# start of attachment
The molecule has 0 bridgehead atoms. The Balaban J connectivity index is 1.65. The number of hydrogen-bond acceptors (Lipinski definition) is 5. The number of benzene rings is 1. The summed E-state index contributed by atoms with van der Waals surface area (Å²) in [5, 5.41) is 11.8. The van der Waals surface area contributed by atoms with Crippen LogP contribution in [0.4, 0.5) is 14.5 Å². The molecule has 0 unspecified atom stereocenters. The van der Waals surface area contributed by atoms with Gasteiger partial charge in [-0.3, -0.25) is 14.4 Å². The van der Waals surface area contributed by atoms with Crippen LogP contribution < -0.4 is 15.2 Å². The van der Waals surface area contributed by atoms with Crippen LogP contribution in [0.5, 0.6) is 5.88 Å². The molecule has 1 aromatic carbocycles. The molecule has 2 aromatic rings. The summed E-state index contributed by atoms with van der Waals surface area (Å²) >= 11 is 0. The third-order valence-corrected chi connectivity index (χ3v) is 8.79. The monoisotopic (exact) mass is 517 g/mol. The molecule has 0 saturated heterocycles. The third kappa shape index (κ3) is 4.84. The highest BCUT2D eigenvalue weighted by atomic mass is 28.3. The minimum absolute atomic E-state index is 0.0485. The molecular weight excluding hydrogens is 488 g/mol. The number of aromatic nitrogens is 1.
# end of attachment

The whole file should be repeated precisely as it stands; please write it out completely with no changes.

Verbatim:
The molecule has 0 bridgehead atoms. The Balaban J connectivity index is 1.65. The number of hydrogen-bond acceptors (Lipinski definition) is 5. The number of benzene rings is 1. The summed E-state index contributed by atoms with van der Waals surface area (Å²) in [5, 5.41) is 11.8. The van der Waals surface area contributed by atoms with Crippen LogP contribution in [0.4, 0.5) is 14.5 Å². The molecule has 0 unspecified atom stereocenters. The van der Waals surface area contributed by atoms with Gasteiger partial charge in [-0.3, -0.25) is 14.4 Å². The van der Waals surface area contributed by atoms with Crippen LogP contribution < -0.4 is 15.2 Å². The van der Waals surface area contributed by atoms with Crippen LogP contribution in [0.5, 0.6) is 5.88 Å². The molecule has 1 aromatic carbocycles. The molecule has 2 aromatic rings. The summed E-state index contributed by atoms with van der Waals surface area (Å²) >= 11 is 0. The third-order valence-corrected chi connectivity index (χ3v) is 8.79. The monoisotopic (exact) mass is 517 g/mol. The molecule has 0 saturated heterocycles. The third kappa shape index (κ3) is 4.84. The highest BCUT2D eigenvalue weighted by atomic mass is 28.3. The minimum absolute atomic E-state index is 0.0485. The molecular weight excluding hydrogens is 488 g/mol. The number of aromatic nitrogens is 1.